"Water is a grand thing"

St Cyril's biblical theology of water

I was delighted to read this passage from St Cyril in his lecture On Baptism:

But if any one wishes to know why the grace is given by water and not by a different element, let him take up the Divine Scriptures and he shall learn. For water is a grand thing, and the noblest of the four visible elements of the world. Heaven is the dwelling-place of Angels, but the heavens are from the waters: the earth is the place of men, but the earth is from the waters: and before the whole six days’ formation of the things that were made, the Spirit of God moved upon the face of the water. The water was the beginning of the world, and Jordan the beginning of the Gospel tidings: for Israel deliverance from Pharaoh was through the sea, and for the world deliverance from sins by the washing of water with the word of God. Where a covenant is made with any, there is water also. After the flood, a covenant was made with Noah: a covenant for Israel from Mount Sinai, but with water, and scarlet wool, and hyssop. Elias is taken up, but not apart from water: for first he crosses the Jordan, then in a chariot mounts the heaven. The high-priest is first washed, then offers incense; for Aaron first washed, then was made high-priest: for how could one who had not yet been purified by water pray for the rest? Also as a symbol of Baptism there was a laver set apart within the Tabernacle.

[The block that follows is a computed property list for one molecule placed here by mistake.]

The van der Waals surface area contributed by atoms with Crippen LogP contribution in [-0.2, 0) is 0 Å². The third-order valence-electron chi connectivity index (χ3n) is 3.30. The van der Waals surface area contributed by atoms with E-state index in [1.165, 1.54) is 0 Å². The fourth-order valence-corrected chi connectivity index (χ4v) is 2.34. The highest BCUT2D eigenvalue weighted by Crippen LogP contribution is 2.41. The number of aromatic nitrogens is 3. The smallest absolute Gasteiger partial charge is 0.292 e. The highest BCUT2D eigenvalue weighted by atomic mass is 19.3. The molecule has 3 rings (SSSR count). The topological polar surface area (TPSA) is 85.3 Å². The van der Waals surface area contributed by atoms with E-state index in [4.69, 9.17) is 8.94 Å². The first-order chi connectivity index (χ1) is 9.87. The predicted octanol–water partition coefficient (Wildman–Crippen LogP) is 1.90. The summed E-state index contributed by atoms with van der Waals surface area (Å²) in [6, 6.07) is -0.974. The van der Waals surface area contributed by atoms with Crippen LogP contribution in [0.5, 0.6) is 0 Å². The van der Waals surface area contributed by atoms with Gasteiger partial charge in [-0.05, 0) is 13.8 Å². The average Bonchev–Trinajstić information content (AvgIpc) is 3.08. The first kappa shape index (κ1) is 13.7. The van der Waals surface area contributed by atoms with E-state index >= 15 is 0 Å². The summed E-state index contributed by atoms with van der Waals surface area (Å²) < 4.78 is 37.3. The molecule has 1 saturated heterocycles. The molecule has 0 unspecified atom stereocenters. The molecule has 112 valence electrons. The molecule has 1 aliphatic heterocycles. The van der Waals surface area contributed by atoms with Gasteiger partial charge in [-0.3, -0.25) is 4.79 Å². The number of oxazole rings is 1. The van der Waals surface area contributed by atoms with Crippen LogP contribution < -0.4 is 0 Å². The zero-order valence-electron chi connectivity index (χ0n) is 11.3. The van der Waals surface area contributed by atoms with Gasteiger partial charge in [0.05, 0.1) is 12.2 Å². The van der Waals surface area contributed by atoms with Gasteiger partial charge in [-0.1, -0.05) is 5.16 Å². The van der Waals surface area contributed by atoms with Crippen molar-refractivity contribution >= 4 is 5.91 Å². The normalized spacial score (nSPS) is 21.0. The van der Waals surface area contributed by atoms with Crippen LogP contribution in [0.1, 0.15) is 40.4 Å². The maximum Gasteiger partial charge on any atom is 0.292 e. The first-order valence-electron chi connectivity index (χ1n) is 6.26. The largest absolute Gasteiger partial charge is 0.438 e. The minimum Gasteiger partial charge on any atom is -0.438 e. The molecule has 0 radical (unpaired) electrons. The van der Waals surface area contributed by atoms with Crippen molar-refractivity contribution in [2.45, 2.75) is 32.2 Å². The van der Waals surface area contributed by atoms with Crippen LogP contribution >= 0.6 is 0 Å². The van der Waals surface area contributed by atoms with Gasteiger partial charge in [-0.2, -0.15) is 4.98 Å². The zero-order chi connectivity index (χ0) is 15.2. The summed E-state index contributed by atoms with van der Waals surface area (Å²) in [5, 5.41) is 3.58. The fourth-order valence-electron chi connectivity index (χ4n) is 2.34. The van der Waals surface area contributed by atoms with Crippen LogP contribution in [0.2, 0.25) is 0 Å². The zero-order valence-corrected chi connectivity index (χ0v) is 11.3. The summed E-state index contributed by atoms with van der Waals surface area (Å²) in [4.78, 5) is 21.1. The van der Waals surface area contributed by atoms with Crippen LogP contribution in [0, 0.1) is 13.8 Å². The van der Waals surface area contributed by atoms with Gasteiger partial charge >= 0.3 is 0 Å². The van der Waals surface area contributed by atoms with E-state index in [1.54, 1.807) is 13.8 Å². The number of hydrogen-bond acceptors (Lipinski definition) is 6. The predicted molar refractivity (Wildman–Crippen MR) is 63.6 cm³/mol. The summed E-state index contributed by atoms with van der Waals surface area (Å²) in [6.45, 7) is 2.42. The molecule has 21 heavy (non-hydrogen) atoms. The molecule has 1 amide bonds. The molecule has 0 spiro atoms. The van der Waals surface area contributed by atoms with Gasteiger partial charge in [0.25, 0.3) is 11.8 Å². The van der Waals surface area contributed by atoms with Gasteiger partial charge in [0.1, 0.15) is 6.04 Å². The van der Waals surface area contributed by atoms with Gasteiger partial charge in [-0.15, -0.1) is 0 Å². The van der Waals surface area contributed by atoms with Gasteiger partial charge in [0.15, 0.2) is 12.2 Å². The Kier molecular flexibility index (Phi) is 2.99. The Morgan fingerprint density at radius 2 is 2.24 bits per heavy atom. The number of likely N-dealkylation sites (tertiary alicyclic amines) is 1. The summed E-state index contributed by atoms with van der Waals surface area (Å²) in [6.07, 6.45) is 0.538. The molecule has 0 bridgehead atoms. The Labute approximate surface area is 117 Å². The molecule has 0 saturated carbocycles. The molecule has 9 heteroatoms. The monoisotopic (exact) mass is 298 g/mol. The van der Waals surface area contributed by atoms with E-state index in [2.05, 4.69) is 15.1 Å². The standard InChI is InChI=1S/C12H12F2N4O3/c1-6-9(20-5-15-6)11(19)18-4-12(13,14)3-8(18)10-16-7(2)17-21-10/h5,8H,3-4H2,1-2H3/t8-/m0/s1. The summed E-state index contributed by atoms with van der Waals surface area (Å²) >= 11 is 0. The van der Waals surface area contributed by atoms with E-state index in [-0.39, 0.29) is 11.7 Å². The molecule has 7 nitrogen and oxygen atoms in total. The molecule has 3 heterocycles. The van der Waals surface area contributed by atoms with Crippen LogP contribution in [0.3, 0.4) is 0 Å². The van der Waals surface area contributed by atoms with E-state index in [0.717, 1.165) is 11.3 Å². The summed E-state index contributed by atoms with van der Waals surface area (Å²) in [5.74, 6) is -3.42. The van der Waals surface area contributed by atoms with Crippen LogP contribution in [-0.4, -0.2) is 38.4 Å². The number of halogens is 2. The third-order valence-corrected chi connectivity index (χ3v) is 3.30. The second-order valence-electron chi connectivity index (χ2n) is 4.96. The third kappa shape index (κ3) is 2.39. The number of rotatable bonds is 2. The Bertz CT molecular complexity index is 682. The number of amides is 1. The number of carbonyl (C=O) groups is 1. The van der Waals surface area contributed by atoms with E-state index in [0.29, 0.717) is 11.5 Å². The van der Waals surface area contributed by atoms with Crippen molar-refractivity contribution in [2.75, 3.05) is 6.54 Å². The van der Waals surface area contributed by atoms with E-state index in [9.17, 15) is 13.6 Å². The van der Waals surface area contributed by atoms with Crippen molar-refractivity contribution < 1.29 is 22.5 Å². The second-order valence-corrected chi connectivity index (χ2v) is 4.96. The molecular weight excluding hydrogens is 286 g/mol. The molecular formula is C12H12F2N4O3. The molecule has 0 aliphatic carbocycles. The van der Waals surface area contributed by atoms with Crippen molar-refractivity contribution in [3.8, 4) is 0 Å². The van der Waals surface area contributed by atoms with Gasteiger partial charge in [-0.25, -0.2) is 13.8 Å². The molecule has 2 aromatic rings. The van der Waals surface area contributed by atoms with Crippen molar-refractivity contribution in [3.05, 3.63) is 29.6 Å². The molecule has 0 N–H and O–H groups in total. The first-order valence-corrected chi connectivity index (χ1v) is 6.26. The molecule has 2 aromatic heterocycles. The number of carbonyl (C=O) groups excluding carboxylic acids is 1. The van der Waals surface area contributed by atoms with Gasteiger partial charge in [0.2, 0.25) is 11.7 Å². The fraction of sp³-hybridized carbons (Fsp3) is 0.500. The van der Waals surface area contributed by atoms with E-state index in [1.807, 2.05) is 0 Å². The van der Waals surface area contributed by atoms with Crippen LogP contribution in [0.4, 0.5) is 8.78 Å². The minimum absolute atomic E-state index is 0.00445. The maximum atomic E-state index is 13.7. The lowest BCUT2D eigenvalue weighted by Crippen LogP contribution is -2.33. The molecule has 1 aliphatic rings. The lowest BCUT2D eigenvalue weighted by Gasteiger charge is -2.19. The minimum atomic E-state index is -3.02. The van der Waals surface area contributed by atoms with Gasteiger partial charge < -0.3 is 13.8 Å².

It is remarkable how many symbolic associations Cyril brings together in such a brief passage!

When discussing what "water itself" can or cannot do, we ought not to forget that water is an instrument at the disposal of the God who created it and determined its capacities. Water does—and always has done—whatever he instructs it to do:

He giveth snow like wool: he scattereth the hoarfrost like ashes. He casteth forth his ice like morsels: who can stand before his cold? He sendeth out his word, and melteth them: he causeth his wind to blow, and the waters flow. [Ps. 147:16-18]